meet our partner
“It started in my grandparents’ living room, with my grandmother also cleaning out the pianos and doing regulation work.”
Founded in 1910 by Louis Markson, a tuner and repairer from Hull, family is key to Markson Pianos. The longstanding business is partnering with mushRoom, providing hosts with discounted services on piano tuning and rental. We head to central London to get to know them better and are greeted warmly at the door to the showroom by Simon and Noah, the third and fourth generation of the bustling shop, which can be found next to Regent’s Park. We soon learn, however, that it does much more than sell pianos.
Noah: “As a business, we cover every aspect of the instrument, which is quite unusual. Customers can come to us for piano repair, rental, tuning, restoration, transport and storage. We also hire pianos for events, but that has dipped since covid, unfortunately. We used to have about 1000 concerts and events a year, but it is now around 300, would you say?”
Simon nods, seemingly unperturbed by the challenges that all specialist businesses have faced since 2020. We weave in and out of grand pianos, some shiny black, some mottled brown – “it’s like Jenga!” – and pull up padded leather stools to sit on.
Delving further into the history of the shop, Simon explains that his grandfather’s tuning and repairing services evolved into maintaining reconditioned pianos for department stores, such as Harrods, before creating his own showroom. “During the second world war, you weren’t allowed to make pianos – new pianos were only allowed for army bases. Gradually, in the 50s and 60s, we evolved as a business from restoring to selling new pianos, and then became the first business to launch a hire scheme. However, maintenance and repair is still the core of the business, and we now have a workshop a few doors down.”
Noah: “There are three stages to the maintenance process: cleaning, regulation and tuning. Some tuners use an app, some useful tools like a tuning fork, and some have learnt to do it by ear over many years. You lay a scale first of all, and then test each note in relation to each other. Ideally, when someone has a piano in their home it is serviced once a year – this rarely happens. A tuner should look at the hammers and check they aren’t worn down, and that the regulation is even. You should also check that the piano isn’t too close to a radiator, so that it is the right ambient temperature in the room, and that there aren’t moths affecting the felts.”
The pair’s expertise is apparent, but zooming out from the technical precision is a glittering world of piano celebrity. The shop’s current big project – “can we tell them this?!” Noah asks Simon, smiling – it’s for the Dorchester hotel in Mayfair. The shop is restoring a glamorous mirrored grand piano, which belonged to Władziu Valentino Liberace, America’s glitzy twentieth-century piano superstar. The hotel lounge is undergoing complete refurbishment and the ceiling will be mirrored, reflecting the piano centrepiece.
Simon carefully unveils the glistening instrument, on which around a third of the mosaic mirrors have needed replacing. However, he explains that transportation is the most difficult part of the job, since it is so much heavier than a normal grand. “You might come across a piano like this every sixty years or so, so it is very exciting. The hotel is going to do a press release on the instrument, and include its history and the process of our restoration.”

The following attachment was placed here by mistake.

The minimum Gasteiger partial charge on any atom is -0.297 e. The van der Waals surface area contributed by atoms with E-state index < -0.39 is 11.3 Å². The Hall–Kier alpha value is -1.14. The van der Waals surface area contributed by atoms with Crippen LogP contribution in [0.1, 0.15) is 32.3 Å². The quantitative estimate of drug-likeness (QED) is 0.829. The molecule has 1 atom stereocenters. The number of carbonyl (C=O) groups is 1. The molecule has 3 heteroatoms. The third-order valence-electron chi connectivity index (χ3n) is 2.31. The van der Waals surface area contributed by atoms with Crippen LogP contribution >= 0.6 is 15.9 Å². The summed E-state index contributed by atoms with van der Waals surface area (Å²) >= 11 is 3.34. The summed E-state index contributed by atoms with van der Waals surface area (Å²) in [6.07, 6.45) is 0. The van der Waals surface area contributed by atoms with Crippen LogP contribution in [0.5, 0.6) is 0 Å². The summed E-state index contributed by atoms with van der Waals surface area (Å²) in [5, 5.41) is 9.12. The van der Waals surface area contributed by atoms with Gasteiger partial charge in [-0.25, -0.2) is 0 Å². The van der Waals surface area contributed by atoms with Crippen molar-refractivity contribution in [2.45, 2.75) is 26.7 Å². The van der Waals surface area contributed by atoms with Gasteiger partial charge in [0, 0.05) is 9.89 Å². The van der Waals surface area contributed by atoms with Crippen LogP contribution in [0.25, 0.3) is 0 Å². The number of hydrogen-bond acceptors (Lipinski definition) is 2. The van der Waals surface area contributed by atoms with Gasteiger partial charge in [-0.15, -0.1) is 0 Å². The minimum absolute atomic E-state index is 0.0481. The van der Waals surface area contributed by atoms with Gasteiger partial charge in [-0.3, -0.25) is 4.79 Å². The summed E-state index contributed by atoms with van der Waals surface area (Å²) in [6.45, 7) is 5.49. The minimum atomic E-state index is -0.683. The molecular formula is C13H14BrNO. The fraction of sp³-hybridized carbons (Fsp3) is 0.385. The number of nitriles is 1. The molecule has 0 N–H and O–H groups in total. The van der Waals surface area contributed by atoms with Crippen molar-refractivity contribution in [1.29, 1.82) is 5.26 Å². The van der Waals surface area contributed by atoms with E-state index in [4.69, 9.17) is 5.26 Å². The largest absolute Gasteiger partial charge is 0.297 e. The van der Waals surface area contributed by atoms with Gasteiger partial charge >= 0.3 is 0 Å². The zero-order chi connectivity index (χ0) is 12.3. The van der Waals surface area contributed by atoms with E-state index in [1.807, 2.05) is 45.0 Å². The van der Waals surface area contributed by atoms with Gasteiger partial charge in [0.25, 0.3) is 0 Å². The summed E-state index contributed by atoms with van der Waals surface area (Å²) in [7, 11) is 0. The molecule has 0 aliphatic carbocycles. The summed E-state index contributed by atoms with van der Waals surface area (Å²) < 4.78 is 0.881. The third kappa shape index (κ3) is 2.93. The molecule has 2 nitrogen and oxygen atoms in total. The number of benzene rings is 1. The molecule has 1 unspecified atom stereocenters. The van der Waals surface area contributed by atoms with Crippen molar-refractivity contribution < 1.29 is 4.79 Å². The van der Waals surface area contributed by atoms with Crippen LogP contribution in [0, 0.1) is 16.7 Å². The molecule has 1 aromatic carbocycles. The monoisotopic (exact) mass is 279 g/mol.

Noah explains that the most challenging project of all was providing seven silenced pianos for the 2016 film Florence Foster Jenkins. “The crew would phone up and at the drop of a hat saying that we had to tune and move pianos, if they spontaneously changed location or schedule. Simon actually starred in the film – at 11 minutes and 30 seconds in, he played the piano tuner alongside Hugh Grant!”
Another favourite project was providing the piano for the London Symphony Orchestra at the 2012 Olympic opening ceremony, which enabled the climax to Rowan Atkinson’s comedy sketch when he dropped a tissue inside it, which is still kept in the shop. There is also Markson’s striking ‘traffic light red’ piano which, in the theme of celebrity, is often on loan to Elton John. It featured in his John Lewis 2018 Christmas advert but usually lives in the Royal Albert Hall’s contemporary performance space, the Elgar Room.
To conclude, we asked what Markson’s aims are for the future. “Our very short term aim is to clear one warehouse and relocate pianos to the workshop. Long term, we are modernising our systems and re-building our team post covid. Our core family values remain the same but we aim to go out and make new community connections, such as the partnership with mushRoom, rather than resting on our laurels. That is our ethos, I suppose.”
As we navigate an exit route, Simon proudly points out various star instruments. Each has a label signifying its price, maker, and country of origin. We are struck by their internationalism: France, Germany, Japan, Switzerland… What started as a family living room workshop over a century ago now gathers the finest pianos from all corners of the globe, building a diverse community which provides the tools for musical excellence. Simon assures me as we make it to the door that it is always essential that the customer is happy, since reputation sustains you when all else fails. Despite the 8000 component parts in a piano, there is never a problem that Markson won’t endeavour to solve.